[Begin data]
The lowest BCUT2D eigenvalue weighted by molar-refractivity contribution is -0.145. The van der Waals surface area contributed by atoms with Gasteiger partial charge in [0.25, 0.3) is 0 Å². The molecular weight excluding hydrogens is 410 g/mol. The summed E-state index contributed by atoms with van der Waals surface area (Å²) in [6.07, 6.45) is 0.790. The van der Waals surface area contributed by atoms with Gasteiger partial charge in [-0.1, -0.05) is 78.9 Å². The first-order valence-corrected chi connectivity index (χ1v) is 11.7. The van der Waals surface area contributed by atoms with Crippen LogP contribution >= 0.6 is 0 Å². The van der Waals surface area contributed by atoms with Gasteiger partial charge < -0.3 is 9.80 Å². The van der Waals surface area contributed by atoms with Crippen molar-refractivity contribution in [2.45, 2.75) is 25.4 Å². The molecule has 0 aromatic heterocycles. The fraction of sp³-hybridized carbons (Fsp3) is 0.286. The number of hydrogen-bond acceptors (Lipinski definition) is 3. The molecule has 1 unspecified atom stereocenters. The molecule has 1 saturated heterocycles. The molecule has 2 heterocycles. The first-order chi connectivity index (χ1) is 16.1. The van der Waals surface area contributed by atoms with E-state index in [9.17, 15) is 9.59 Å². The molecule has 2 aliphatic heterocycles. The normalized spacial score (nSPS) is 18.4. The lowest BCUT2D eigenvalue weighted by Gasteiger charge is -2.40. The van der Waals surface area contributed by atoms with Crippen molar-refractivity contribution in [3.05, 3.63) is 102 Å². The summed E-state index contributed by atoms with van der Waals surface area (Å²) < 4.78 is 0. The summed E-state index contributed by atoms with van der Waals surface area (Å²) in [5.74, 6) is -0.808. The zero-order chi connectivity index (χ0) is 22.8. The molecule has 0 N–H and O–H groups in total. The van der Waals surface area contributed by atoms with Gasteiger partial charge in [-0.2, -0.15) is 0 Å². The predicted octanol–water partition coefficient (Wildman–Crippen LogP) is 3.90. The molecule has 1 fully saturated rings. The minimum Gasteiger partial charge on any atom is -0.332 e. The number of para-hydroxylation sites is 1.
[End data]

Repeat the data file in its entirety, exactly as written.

The lowest BCUT2D eigenvalue weighted by molar-refractivity contribution is -0.145. The van der Waals surface area contributed by atoms with Gasteiger partial charge in [0.25, 0.3) is 0 Å². The molecular weight excluding hydrogens is 410 g/mol. The summed E-state index contributed by atoms with van der Waals surface area (Å²) in [6.07, 6.45) is 0.790. The van der Waals surface area contributed by atoms with Gasteiger partial charge in [-0.1, -0.05) is 78.9 Å². The first-order valence-corrected chi connectivity index (χ1v) is 11.7. The van der Waals surface area contributed by atoms with Crippen LogP contribution >= 0.6 is 0 Å². The van der Waals surface area contributed by atoms with Gasteiger partial charge < -0.3 is 9.80 Å². The van der Waals surface area contributed by atoms with Crippen molar-refractivity contribution in [2.45, 2.75) is 25.4 Å². The molecule has 0 aromatic heterocycles. The fraction of sp³-hybridized carbons (Fsp3) is 0.286. The number of hydrogen-bond acceptors (Lipinski definition) is 3. The molecule has 1 unspecified atom stereocenters. The molecule has 1 saturated heterocycles. The molecule has 2 heterocycles. The first-order chi connectivity index (χ1) is 16.1. The van der Waals surface area contributed by atoms with E-state index in [9.17, 15) is 9.59 Å². The molecule has 2 aliphatic heterocycles. The normalized spacial score (nSPS) is 18.4. The lowest BCUT2D eigenvalue weighted by Gasteiger charge is -2.40. The van der Waals surface area contributed by atoms with Crippen molar-refractivity contribution in [3.05, 3.63) is 102 Å². The summed E-state index contributed by atoms with van der Waals surface area (Å²) < 4.78 is 0. The summed E-state index contributed by atoms with van der Waals surface area (Å²) in [5.74, 6) is -0.808. The zero-order chi connectivity index (χ0) is 22.8. The molecule has 0 N–H and O–H groups in total. The van der Waals surface area contributed by atoms with Gasteiger partial charge in [-0.2, -0.15) is 0 Å². The predicted octanol–water partition coefficient (Wildman–Crippen LogP) is 3.90. The molecule has 1 fully saturated rings. The minimum Gasteiger partial charge on any atom is -0.332 e. The number of para-hydroxylation sites is 1.